^{7} “The Hidden Math Behind Alice In Wonderland | The Curious Reader”. 2018. *The Curious Reader*. https://www.thecuriousreader.in/features/alice-in-wonderland-math/.

^{8} Ansay, Serra. “Inventions In Alice In Wonderland “. 1995. victorianweb.org. https://www.victorianweb.org/authors/carroll/ansay.html.

## Additional Reading

“A Math-Free Guide To The Math Of Alice In Wonderland”. 2022. *Gizmodo*. https://gizmodo.com/a-math-free-guide-to-the-math-of-alice-in-wonderland-5907235.

“Alice’s Adventures In Wonderland – Wikipedia”. 2022. *en.wikipedia.org*. https://en.wikipedia.org/wiki/Alice%27s_Adventures_in_Wonderland.

“Alice In The Land Of Mathematics: 150 Years Later | OpenMind”. 2015. *OpenMind*. https://www.bbvaopenmind.com/en/science/mathematics/alice-in-the-land-of-mathematics-150-years-later/.

Bayley, Melanie. “Alice’s Adventures In Algebra: Wonderland Solved | New Scientist”. 2022. *Newscientist.Com*. https://www.newscientist.com/article/mg20427391-600-alices-adventures-in-algebra-wonderland-solved/.

Danim, Rachel. “Alice In Wonderland: A Satire On Math”. 2021. *Medium*. https://medium.com/@connectrachelfilms/alice-in-wonderland-a-satire-on-math-a85f6ab6af42.

“Lewis Carroll – Timeline Of Mathematics – Mathigon”. 2022. *Mathigon*. https://mathigon.org/timeline/carroll.

**Charles Lutwidge Dodgson** (1832 – 1898) is best know under his pen name **Lewis Carroll**, as the author of *Alice’s Adventures in Wonderland* and its sequel *Through the Looking-Glass*. However, Carroll was also a brilliant mathematician. He always tried to incorporate puzzles and logic into his children’s stories, making them more enjoyable and memorable.

⭐ Leung, Barry. “Math with Alice’s Adventures in Wonderland”. 2022. *Medium*. https://barryleung.medium.com/math-with-alices-adventures-in-wonderland-425252687929.

The Tea Party scene has taught us one thing about life. Approaching daily life in a non-commutative way is perhaps the way to go. Because if we can like what we get and get what we like at the same time, we will be happy and fulfilled!

“Math – Lewis Carroll Society Of North America”. 2022. *lewiscarroll.org*. https://www.lewiscarroll.org/carroll/study/math/.

“Pictures From Through The Looking-Glass – Alice-In-Wonderland.Net”. 2022. *Alice-In-Wonderland.Net*. https://www.alice-in-wonderland.net/resources/pictures/through-the-looking-glass/.

“The Mathematics of Alice in Wonderland”. 2022. *massline.org*. http://massline.org/ScottH/science/MathOfAliceInWonderland-100308.pdf.

“Through The Looking-Glass Chapter 8: “It’s My Own Invention” Summary & Analysis | sparknotes”. 2022. *sparknotes*. https://www.sparknotes.com/lit/through-the-looking-glass/section8/.

“Through The Looking-Glass – Wikipedia”. 2022. *en.wikipedia.org*. https://en.wikipedia.org/wiki/Through_the_Looking-Glass.

“What Alice Found There (Part 1) | This Side of the Science Delusion: Lewis Carroll’s Adventures in a Wonderland of Imaginary Numbers”. 2022. *The Unexpected Cosmology*. https://theunexpectedcosmology.com/what-alice-found-there-this-side-of-the-science-delusion-lewis-carrolls-adventures-in-a-wonderland-of-imaginary-numbers-part-1/.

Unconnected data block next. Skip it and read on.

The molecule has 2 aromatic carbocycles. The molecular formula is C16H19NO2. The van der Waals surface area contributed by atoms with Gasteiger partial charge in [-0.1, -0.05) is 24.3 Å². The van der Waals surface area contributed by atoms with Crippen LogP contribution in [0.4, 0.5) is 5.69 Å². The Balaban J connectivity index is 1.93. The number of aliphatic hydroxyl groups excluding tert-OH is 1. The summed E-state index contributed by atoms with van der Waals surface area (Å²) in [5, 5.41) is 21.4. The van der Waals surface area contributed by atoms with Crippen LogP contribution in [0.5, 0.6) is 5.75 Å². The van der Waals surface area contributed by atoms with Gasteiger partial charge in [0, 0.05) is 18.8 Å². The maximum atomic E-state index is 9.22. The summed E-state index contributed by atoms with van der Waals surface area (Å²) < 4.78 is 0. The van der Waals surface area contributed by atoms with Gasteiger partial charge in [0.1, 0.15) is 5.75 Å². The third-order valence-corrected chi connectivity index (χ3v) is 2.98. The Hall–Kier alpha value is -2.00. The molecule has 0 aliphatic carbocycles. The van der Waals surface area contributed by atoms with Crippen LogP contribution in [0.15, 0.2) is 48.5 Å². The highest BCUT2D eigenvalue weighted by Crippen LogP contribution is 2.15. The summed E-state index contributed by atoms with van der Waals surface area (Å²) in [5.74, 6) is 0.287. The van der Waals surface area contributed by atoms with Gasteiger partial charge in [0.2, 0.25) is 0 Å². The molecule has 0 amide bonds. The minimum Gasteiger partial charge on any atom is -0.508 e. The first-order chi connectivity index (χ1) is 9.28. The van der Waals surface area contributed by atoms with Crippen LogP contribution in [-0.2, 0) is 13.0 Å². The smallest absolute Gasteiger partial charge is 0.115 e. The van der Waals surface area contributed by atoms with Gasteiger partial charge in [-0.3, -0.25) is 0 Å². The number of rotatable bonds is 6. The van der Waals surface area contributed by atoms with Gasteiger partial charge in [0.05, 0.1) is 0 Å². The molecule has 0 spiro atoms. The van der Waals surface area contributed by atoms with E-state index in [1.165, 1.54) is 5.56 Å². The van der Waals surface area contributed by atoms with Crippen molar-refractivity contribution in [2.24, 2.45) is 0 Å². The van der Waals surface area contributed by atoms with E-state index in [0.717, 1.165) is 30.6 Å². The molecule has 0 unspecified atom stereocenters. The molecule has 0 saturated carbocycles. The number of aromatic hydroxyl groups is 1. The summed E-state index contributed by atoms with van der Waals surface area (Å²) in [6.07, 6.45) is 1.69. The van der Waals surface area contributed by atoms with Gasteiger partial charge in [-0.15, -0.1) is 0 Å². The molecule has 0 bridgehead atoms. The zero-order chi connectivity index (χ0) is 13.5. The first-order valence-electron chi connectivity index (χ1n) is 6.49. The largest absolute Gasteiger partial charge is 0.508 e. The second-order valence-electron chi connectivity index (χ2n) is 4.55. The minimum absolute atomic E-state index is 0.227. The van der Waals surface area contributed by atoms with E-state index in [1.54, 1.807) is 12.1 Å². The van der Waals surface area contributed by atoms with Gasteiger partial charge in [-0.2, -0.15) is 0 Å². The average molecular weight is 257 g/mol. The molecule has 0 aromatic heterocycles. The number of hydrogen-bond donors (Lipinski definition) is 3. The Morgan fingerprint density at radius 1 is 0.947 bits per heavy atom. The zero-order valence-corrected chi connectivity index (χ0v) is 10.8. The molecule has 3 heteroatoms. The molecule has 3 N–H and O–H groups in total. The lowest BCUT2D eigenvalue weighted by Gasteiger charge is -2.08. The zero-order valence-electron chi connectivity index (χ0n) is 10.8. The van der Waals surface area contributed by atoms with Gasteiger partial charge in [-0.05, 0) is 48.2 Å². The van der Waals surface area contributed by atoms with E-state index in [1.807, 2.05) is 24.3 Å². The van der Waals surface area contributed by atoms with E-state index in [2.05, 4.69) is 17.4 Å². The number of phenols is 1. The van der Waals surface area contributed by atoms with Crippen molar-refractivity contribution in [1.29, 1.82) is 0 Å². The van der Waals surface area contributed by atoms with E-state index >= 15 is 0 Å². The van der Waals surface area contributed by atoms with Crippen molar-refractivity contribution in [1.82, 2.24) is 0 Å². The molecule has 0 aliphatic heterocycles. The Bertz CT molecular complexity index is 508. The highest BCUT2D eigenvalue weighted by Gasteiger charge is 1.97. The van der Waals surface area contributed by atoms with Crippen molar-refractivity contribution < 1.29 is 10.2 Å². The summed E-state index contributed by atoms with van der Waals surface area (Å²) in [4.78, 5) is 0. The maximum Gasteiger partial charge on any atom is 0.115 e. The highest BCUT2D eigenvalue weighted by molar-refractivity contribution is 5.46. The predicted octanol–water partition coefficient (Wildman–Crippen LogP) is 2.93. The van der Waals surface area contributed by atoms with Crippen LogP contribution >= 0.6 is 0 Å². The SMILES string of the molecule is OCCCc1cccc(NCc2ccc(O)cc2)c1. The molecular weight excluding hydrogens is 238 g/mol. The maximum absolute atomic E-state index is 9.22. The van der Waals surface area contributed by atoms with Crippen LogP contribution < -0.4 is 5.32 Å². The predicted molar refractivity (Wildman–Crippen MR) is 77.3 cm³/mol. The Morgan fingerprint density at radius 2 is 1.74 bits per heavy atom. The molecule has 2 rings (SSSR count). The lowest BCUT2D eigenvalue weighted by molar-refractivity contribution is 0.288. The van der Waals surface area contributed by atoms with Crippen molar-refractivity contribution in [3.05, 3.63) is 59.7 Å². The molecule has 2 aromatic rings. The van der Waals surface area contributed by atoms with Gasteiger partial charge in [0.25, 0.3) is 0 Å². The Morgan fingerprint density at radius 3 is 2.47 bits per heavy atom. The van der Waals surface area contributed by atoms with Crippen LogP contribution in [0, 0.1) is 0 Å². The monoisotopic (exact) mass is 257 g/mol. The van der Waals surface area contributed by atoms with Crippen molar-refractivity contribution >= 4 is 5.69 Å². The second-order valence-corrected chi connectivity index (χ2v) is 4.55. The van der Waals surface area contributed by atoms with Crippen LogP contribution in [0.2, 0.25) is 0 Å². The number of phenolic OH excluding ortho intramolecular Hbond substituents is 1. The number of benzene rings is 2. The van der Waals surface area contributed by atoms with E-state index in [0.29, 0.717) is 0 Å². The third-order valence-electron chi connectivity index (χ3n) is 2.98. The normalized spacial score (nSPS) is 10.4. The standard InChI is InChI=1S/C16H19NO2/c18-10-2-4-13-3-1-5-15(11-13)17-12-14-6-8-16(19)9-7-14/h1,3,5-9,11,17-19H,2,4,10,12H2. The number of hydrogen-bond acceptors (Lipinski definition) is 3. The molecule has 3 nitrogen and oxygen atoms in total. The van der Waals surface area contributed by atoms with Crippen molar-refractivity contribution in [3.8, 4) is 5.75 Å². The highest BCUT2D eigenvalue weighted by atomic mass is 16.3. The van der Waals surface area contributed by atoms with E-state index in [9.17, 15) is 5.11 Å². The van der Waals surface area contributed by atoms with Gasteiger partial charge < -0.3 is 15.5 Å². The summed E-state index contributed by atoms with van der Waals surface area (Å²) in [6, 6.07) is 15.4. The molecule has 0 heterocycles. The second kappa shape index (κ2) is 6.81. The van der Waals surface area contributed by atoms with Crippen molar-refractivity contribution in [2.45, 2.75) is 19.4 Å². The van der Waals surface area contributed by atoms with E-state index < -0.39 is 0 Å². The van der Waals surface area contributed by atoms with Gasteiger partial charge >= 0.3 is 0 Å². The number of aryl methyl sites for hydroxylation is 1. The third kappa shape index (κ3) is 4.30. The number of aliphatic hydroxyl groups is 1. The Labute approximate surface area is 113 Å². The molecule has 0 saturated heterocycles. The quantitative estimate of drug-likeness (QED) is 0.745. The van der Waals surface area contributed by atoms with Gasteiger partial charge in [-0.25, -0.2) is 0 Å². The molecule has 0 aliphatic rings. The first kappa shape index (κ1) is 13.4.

“What Alice Found There (Part 2) | “Keep Your Temper”—A Reaction to Absurdity”. 2022. *The Unexpected Cosmology*. https://theunexpectedcosmology.com/what-alice-found-there-this-side-of-the-science-delusion-lewis-carrolls-adventures-in-a-wonderland-of-imaginary-numbers-part-2/.

“What Alice Found There (Part 3) | How the “Principle of Continuity” Transforms a Baby Into a Pig…Naturally”. 2022. *The Unexpected Cosmology*. https://theunexpectedcosmology.com/what-alice-found-there-part-3-the-principle-of-continuity-implies-a-baby-is-also-a-pignaturally/.

“What Alice Found There (Part 4) | The Fourth Dimension: “Freeing the Intellect from the Shackles of the Actual””. 2022. *The Unexpected Cosmology*. https://theunexpectedcosmology.com/what-alice-found-there-part-4-the-fourth-dimension-freeing-the-intellect-from-the-shackles-of-the-actual/.

Quite unlike pure time, for a conservative mathematician like Lewis Carroll, the non-Euclidean world of Wonderland was pure madness. Non-commutative algebras contradicted the basic laws of arithmetic, and as we’ve come to see, opened up strange new worlds, where the imagination and abstraction roams free. But as always, Alice said it best.*“Let me think. Was I the same when I got up this morning? … But if I’m not the same, the next question is, who in the world am I? Ah, that’s the great puzzle!”*

“White Knight (Through The Looking-Glass) – Wikipedia”. 2014. *en.wikipedia.org*. https://en.wikipedia.org/wiki/White_Knight_(Through_the_Looking-Glass).

Wilson, Phil. “‘Lewis Carroll In Numberland'”. 2008. *plus.maths.org*. https://plus.maths.org/content/lewis-carroll-numberland.

Wilson, Robin. *Lewis Carroll in Numberland: His Fantastical Mathematical Logical Life*. New York: W. W. Norton & Company, Inc., 2008.

Just when we thought we knew everything about Lewis Carroll, here comes this “insightful . . . scholarly . . . serious” (John Butcher, American Scientist) biography that will appeal to Alice fans everywhere. Fascinated by the inner life of Charles Lutwidge Dodgson, Robin Wilson, a Carroll scholar and a noted mathematics professor, has produced this revelatory book—filled with more than one hundred striking and often playful illustrations—that examines the many inspirations and sources for Carroll’s fantastical writings, mathematical and otherwise. As Wilson demonstrates, Carroll made significant contributions to subjects as varied as voting patterns and the design of tennis tournaments, in the process creating large numbers of imaginative recreational puzzles based on mathematical ideas.

## Videos

An analysis about Alice in Wonderland as part of the mathematical discussion happening in Victorian times about the Euclid vs Non-Euclid geometry.

⭐ I suggest that you read the entire reference. Other references can be read in their entirety but I leave that up to you.